High schools in South Korea teach students for three years, from first grade (age 15–17) to third grade (age 17–19), and students commonly graduate at age 18 or 19. High school students are commonly expected to study increasingly long hours each year moving toward graduation, to become competitive and be able to enter attractive universities in Korea that almost all parents and teachers want students to enter. Many high school students wake and leave home in the morning at 5 am. When the school is over at 4 pm, they go to a studying room in the school or to a library to study instead of going home. This is called 'Yaja', which literally means 'evening self-study'. They don't need to go home to eat dinner since most schools provide paid dinner for students. After finishing yaja (usually ends at 10 pm, but later than 11 pm at some schools), they return home after studying, then return to specialty study schools (which are called Hagwon) often till 2 am, from Monday to Friday. In addition, they often study on weekends.
The Yaja had not been really 'self' study for more than 30 years; all high school students were forced to do it. From the 2010s, the Ministry of Education has encouraged high schools to free students of yaja and to allow them do it whenever they want, and many normal public high schools near Seoul are now no longer forcing students do it. But private high schools, special-purpose high schools (such as science high schools, foreign language high schools), or normal schools far from Seoul are still forcing students to do yaja.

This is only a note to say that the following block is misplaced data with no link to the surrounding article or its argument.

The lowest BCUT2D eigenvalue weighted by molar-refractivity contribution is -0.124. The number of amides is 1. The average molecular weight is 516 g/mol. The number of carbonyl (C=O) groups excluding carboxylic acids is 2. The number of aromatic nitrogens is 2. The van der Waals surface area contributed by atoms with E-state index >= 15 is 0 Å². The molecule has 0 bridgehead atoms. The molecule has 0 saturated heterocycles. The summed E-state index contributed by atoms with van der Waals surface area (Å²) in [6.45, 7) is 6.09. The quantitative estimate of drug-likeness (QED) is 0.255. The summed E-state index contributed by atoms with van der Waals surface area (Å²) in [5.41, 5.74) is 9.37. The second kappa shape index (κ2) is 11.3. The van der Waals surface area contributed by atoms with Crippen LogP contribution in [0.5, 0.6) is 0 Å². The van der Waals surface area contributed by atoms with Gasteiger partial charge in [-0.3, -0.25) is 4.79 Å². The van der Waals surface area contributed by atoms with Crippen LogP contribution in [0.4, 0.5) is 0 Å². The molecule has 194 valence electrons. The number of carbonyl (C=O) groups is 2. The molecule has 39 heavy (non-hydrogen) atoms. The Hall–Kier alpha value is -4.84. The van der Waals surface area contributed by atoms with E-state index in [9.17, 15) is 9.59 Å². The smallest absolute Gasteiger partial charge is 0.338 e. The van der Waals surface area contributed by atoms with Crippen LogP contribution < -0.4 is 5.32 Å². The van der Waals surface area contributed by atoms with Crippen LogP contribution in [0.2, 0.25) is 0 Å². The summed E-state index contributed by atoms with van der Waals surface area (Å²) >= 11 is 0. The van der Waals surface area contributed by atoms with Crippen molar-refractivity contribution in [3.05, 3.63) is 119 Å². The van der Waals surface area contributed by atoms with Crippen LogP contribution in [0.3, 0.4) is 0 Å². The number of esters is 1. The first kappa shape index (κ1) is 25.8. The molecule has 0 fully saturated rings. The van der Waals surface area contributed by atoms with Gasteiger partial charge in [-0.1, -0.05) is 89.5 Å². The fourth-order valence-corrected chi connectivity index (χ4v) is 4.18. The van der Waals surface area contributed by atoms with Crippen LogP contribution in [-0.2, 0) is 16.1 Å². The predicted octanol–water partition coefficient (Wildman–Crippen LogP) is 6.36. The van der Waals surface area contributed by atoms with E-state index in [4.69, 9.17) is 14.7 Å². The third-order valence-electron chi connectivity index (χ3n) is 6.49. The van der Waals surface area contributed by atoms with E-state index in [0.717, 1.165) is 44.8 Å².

It is a commonly known saying in Korea that 'If you sleep three hours a night, you may get into a top 'SKY university;' If you sleep four hours each night, you may get into another university; if you sleep five or more hours each night, especially in your last year of high school, forget about getting into any university.'. Accordingly, many high school students in their final year do not have any free time for holidays, birthdays or vacations before the NCATs (National College Scholastic Aptitude Test, Korean: 수능, 修能), which are university entrance exams held by the Ministry of Education. Surprisingly, some high school students are offered chances to travel with family to enjoy fun and relaxing vacations, but these offers are often refused on the first suggestion by the students themselves, and increasingly on later additional trips if any, due to peer influences and a fear of 'falling behind' in classes. Many high school students seem to prefer staying with friends and studying, rather than taking a break. The idea of 'skipping classes' for fun is extremely rare in Korea. Rebellious students will often stay in class and use smartphones connected to the internet to chat with friends behind the teacher's back during classes.